We have all heard the expression that money cant bring you happiness. In this post Snowden world where we are constantly survailled, would you be ok with your government measuring your happiness? According to the Huffingtonpost “new surveys crafted to measure happiness are a much better indicator of how people are succeeding” While I agree it is important to make a shift from a “consumer society to a happiness society”, surely these are conclusions we can arrive on our own?
Should happiness be a goal of public policy? Carol Graham is an economist at the Brookings Institute an an author of The Pursuit of Happiness: An Economy of Well-Being which examines what we know about the determinants of happiness, across and within countries at different stages of development. Carol also tackles what we can do with that new knowledge and clearly presents both the promise and the potential pitfalls of injecting the “economics of happiness” into public policymaking. In the video below, she does make one point which is a home truth: “After a certain point, more money won’t make you smile more in a day” Amen to that.
Thinking through your Happiness Choices pic.twitter.com/QXdh7rAS30
— Tamela Lewis (@MattersofSmart) December 16, 2013
We live in a world of wars, poverty and extreme corruption. The South African interpreter at Mandela’s funeral provides some amusement on the surface, but underscores something darker and deeper. Happiness can see quite irrelevant in the face of all this. You have to ask yourself the question does happiness matter if you can’t pay your bills or meet the payments on your mortgage?
In today’s world many people are consumed by surviving and taking care of the bare essentials. To many happiness unfortunately is a bonus. People who are content with their lot might get along a lot better. Throughout life’s many trials and tribulations people will try to find happiness, it is instinctive, it is also come to the attention of the United Nations Sustainable Development Solutions Network who published a report titled the world happiness report in an attempt to measure happiness in 150 countries around the world. Is this a good pursuit of their time? And what about the business world. Do businesses care about happiness or about the individual ultimately? Certainly a happy customer is vital to business interests as it is also quite logical to assume that if your staff is happy they will also be well motivated and more creative.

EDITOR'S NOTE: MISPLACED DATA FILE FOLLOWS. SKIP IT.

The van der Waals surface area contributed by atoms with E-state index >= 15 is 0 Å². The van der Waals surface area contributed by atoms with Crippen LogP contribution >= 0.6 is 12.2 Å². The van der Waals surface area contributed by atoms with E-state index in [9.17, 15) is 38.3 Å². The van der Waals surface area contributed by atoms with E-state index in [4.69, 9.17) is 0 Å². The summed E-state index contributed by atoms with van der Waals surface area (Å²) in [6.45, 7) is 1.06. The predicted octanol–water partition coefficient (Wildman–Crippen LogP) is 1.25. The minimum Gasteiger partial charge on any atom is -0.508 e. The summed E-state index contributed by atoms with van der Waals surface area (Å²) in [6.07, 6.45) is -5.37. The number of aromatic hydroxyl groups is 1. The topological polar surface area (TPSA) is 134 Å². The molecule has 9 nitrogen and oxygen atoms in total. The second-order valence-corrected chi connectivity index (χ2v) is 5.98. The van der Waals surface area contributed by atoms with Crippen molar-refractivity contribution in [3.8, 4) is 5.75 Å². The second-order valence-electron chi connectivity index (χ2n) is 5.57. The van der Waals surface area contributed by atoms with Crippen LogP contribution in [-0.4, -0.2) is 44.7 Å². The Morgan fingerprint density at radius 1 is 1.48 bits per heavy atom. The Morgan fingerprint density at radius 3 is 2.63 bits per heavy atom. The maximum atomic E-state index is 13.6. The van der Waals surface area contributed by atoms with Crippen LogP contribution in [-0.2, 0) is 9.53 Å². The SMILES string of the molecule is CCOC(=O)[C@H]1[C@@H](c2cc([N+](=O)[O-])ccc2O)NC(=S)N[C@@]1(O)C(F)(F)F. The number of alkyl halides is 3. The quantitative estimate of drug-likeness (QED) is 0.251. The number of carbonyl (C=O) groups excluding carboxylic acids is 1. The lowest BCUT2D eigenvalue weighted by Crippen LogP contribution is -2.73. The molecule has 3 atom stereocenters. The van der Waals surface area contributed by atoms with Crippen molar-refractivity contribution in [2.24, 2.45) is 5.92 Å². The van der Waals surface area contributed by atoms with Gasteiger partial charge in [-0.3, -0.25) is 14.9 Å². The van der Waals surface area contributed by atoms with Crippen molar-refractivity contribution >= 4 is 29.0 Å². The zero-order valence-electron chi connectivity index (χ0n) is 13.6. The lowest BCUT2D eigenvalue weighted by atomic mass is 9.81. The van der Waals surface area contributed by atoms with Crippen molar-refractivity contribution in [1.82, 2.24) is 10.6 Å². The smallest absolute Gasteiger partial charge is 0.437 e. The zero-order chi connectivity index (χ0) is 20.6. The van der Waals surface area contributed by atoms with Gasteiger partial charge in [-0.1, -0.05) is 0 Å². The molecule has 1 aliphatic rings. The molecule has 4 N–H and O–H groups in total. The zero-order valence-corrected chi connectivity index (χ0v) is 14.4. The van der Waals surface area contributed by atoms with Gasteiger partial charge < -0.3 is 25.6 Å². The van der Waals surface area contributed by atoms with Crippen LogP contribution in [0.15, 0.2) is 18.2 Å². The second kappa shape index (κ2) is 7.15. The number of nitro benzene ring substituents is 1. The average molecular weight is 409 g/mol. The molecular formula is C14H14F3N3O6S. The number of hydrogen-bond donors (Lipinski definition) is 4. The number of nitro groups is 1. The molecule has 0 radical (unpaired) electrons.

If governments are to play a greater role in increasing and spreading happiness the idea seems at odds because aren’t all politicians selfish ultimately? Don’t they pursue their own agendas once elected, Are these not the same people will have a stake in your happiness? I expect organisations like John Lewis will always put their employee’s first after all it is fundamental to their business model, other companies are no doubt taking it very seriously. I like this definition of happiness:
- Happiness is a permanent condition of the soul.
- We create unhappiness by deviating from the soul’s immortal condition.
- Lasting happiness is achieved by a spiritual journey that heals self-division.
- The undivided self is the true self and therefore the most natural identity for every individual.
Hayden Richards is Contributor of IntelligentHQ. He specialises in finance, trading, investment, and technology, with expertise in both buy-side, sell-side. Contributing and advising various global corporations, Hayden is a thought leader, researching on global regulatory subjects, digital, social media strategies and new trends for Businesses, Capital Markets and Financial Services.
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